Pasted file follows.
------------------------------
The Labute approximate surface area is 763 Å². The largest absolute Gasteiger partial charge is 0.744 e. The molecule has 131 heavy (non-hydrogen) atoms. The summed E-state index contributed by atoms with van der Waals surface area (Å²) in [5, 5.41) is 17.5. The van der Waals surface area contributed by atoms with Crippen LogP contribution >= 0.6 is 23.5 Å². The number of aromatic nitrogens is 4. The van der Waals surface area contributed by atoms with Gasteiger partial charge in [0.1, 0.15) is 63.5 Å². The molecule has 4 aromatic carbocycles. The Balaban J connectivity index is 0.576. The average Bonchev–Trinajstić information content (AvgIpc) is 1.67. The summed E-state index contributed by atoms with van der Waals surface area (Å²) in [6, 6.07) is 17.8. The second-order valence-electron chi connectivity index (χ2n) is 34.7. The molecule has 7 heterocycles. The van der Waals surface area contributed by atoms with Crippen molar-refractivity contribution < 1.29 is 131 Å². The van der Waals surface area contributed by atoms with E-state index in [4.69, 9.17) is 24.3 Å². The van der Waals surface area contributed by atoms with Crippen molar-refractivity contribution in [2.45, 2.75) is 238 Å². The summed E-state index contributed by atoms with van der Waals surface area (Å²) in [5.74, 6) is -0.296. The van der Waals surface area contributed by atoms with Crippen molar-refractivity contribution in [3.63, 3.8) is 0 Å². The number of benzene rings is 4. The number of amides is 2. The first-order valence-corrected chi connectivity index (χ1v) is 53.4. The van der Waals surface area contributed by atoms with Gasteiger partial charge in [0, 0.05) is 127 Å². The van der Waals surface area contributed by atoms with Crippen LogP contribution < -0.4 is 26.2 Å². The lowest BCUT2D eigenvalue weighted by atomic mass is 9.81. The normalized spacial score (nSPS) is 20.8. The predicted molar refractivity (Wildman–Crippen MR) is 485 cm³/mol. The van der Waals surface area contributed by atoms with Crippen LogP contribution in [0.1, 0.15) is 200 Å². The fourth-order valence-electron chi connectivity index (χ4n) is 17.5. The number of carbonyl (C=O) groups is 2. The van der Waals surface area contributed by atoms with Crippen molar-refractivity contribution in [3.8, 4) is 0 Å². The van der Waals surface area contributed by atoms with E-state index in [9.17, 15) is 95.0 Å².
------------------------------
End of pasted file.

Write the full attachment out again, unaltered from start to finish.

The Labute approximate surface area is 763 Å². The largest absolute Gasteiger partial charge is 0.744 e. The molecule has 131 heavy (non-hydrogen) atoms. The summed E-state index contributed by atoms with van der Waals surface area (Å²) in [5, 5.41) is 17.5. The van der Waals surface area contributed by atoms with Crippen LogP contribution >= 0.6 is 23.5 Å². The number of aromatic nitrogens is 4. The van der Waals surface area contributed by atoms with Gasteiger partial charge in [0.1, 0.15) is 63.5 Å². The molecule has 4 aromatic carbocycles. The Balaban J connectivity index is 0.576. The average Bonchev–Trinajstić information content (AvgIpc) is 1.67. The summed E-state index contributed by atoms with van der Waals surface area (Å²) in [6, 6.07) is 17.8. The second-order valence-electron chi connectivity index (χ2n) is 34.7. The molecule has 7 heterocycles. The van der Waals surface area contributed by atoms with Crippen molar-refractivity contribution < 1.29 is 131 Å². The van der Waals surface area contributed by atoms with E-state index in [4.69, 9.17) is 24.3 Å². The van der Waals surface area contributed by atoms with Crippen molar-refractivity contribution in [2.45, 2.75) is 238 Å². The summed E-state index contributed by atoms with van der Waals surface area (Å²) in [5.74, 6) is -0.296. The van der Waals surface area contributed by atoms with Crippen molar-refractivity contribution in [3.63, 3.8) is 0 Å². The number of benzene rings is 4. The number of amides is 2. The first-order valence-corrected chi connectivity index (χ1v) is 53.4. The van der Waals surface area contributed by atoms with Gasteiger partial charge in [0, 0.05) is 127 Å². The van der Waals surface area contributed by atoms with Crippen LogP contribution < -0.4 is 26.2 Å². The lowest BCUT2D eigenvalue weighted by atomic mass is 9.81. The normalized spacial score (nSPS) is 20.8. The predicted molar refractivity (Wildman–Crippen MR) is 485 cm³/mol. The van der Waals surface area contributed by atoms with Crippen LogP contribution in [0.1, 0.15) is 200 Å². The fourth-order valence-electron chi connectivity index (χ4n) is 17.5. The number of carbonyl (C=O) groups is 2. The van der Waals surface area contributed by atoms with Crippen molar-refractivity contribution in [3.8, 4) is 0 Å². The van der Waals surface area contributed by atoms with E-state index in [9.17, 15) is 95.0 Å².